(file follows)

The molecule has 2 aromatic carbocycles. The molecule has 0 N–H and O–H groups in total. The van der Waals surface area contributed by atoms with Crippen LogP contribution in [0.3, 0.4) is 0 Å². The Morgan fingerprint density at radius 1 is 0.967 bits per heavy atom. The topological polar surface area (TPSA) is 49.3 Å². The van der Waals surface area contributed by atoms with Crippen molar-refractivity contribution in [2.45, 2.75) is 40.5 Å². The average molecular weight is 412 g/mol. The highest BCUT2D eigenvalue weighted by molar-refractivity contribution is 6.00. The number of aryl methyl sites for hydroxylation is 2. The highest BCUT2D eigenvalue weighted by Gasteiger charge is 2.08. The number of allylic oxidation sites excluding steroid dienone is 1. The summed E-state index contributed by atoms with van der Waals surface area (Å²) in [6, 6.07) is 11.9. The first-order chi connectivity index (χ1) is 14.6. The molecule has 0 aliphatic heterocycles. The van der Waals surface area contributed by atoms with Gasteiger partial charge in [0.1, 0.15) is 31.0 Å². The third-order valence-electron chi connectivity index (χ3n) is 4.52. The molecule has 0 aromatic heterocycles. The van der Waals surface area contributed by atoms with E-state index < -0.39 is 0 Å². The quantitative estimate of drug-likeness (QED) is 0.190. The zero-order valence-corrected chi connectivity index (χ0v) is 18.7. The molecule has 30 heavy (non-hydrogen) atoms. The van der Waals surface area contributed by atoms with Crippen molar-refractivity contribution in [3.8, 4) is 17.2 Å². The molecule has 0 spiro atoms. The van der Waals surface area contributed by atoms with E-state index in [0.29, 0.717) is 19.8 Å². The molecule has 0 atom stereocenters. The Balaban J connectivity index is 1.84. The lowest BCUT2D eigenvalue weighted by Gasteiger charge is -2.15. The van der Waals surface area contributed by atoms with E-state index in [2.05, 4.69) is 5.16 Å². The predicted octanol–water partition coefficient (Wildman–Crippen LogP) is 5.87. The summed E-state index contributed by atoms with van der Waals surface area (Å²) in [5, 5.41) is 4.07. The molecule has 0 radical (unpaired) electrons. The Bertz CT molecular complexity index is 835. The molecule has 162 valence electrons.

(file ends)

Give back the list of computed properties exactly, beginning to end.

The molecule has 2 aromatic carbocycles. The molecule has 0 N–H and O–H groups in total. The van der Waals surface area contributed by atoms with Crippen LogP contribution in [0.3, 0.4) is 0 Å². The Morgan fingerprint density at radius 1 is 0.967 bits per heavy atom. The topological polar surface area (TPSA) is 49.3 Å². The van der Waals surface area contributed by atoms with Crippen molar-refractivity contribution in [2.45, 2.75) is 40.5 Å². The average molecular weight is 412 g/mol. The highest BCUT2D eigenvalue weighted by molar-refractivity contribution is 6.00. The number of aryl methyl sites for hydroxylation is 2. The highest BCUT2D eigenvalue weighted by Gasteiger charge is 2.08. The number of allylic oxidation sites excluding steroid dienone is 1. The summed E-state index contributed by atoms with van der Waals surface area (Å²) in [6, 6.07) is 11.9. The first-order chi connectivity index (χ1) is 14.6. The molecule has 0 aliphatic heterocycles. The van der Waals surface area contributed by atoms with Gasteiger partial charge in [0.1, 0.15) is 31.0 Å². The third-order valence-electron chi connectivity index (χ3n) is 4.52. The molecule has 0 aromatic heterocycles. The van der Waals surface area contributed by atoms with E-state index < -0.39 is 0 Å². The quantitative estimate of drug-likeness (QED) is 0.190. The zero-order valence-corrected chi connectivity index (χ0v) is 18.7. The molecule has 30 heavy (non-hydrogen) atoms. The van der Waals surface area contributed by atoms with Crippen molar-refractivity contribution in [3.8, 4) is 17.2 Å². The molecule has 0 spiro atoms. The van der Waals surface area contributed by atoms with E-state index in [0.29, 0.717) is 19.8 Å². The molecule has 0 atom stereocenters. The Balaban J connectivity index is 1.84. The lowest BCUT2D eigenvalue weighted by Gasteiger charge is -2.15. The van der Waals surface area contributed by atoms with E-state index in [2.05, 4.69) is 5.16 Å². The predicted octanol–water partition coefficient (Wildman–Crippen LogP) is 5.87. The summed E-state index contributed by atoms with van der Waals surface area (Å²) in [5, 5.41) is 4.07. The molecule has 0 radical (unpaired) electrons. The Bertz CT molecular complexity index is 835. The molecule has 162 valence electrons.